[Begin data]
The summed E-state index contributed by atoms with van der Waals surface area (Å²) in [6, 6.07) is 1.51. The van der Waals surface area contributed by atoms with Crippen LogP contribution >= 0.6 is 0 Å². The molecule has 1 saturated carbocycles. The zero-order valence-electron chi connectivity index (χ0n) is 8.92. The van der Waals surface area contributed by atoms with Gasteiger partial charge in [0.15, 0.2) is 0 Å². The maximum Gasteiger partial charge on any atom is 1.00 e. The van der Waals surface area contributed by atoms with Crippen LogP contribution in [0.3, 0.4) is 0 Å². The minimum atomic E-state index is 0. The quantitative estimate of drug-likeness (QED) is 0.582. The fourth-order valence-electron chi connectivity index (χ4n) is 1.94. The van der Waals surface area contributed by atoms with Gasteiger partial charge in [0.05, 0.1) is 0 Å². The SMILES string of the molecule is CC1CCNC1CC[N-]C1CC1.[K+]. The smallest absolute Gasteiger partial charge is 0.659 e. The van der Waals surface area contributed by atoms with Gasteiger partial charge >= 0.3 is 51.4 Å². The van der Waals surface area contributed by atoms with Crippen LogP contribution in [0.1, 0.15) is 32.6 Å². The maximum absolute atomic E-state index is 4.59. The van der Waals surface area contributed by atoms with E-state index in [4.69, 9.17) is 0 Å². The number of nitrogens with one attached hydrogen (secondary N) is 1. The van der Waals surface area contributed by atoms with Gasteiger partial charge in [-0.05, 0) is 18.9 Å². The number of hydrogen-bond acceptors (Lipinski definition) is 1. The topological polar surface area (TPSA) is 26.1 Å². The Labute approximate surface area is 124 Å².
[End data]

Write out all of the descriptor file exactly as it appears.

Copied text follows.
The summed E-state index contributed by atoms with van der Waals surface area (Å²) in [6, 6.07) is 1.51. The van der Waals surface area contributed by atoms with Crippen LogP contribution >= 0.6 is 0 Å². The molecule has 1 saturated carbocycles. The zero-order valence-electron chi connectivity index (χ0n) is 8.92. The van der Waals surface area contributed by atoms with Gasteiger partial charge in [0.15, 0.2) is 0 Å². The maximum Gasteiger partial charge on any atom is 1.00 e. The van der Waals surface area contributed by atoms with Crippen LogP contribution in [0.3, 0.4) is 0 Å². The minimum atomic E-state index is 0. The quantitative estimate of drug-likeness (QED) is 0.582. The fourth-order valence-electron chi connectivity index (χ4n) is 1.94. The van der Waals surface area contributed by atoms with Gasteiger partial charge in [0.05, 0.1) is 0 Å². The SMILES string of the molecule is CC1CCNC1CC[N-]C1CC1.[K+]. The smallest absolute Gasteiger partial charge is 0.659 e. The van der Waals surface area contributed by atoms with Gasteiger partial charge >= 0.3 is 51.4 Å². The van der Waals surface area contributed by atoms with Crippen LogP contribution in [0.1, 0.15) is 32.6 Å². The maximum absolute atomic E-state index is 4.59. The van der Waals surface area contributed by atoms with E-state index in [4.69, 9.17) is 0 Å². The number of nitrogens with one attached hydrogen (secondary N) is 1. The van der Waals surface area contributed by atoms with Gasteiger partial charge in [-0.05, 0) is 18.9 Å². The number of hydrogen-bond acceptors (Lipinski definition) is 1. The topological polar surface area (TPSA) is 26.1 Å². The Labute approximate surface area is 124 Å².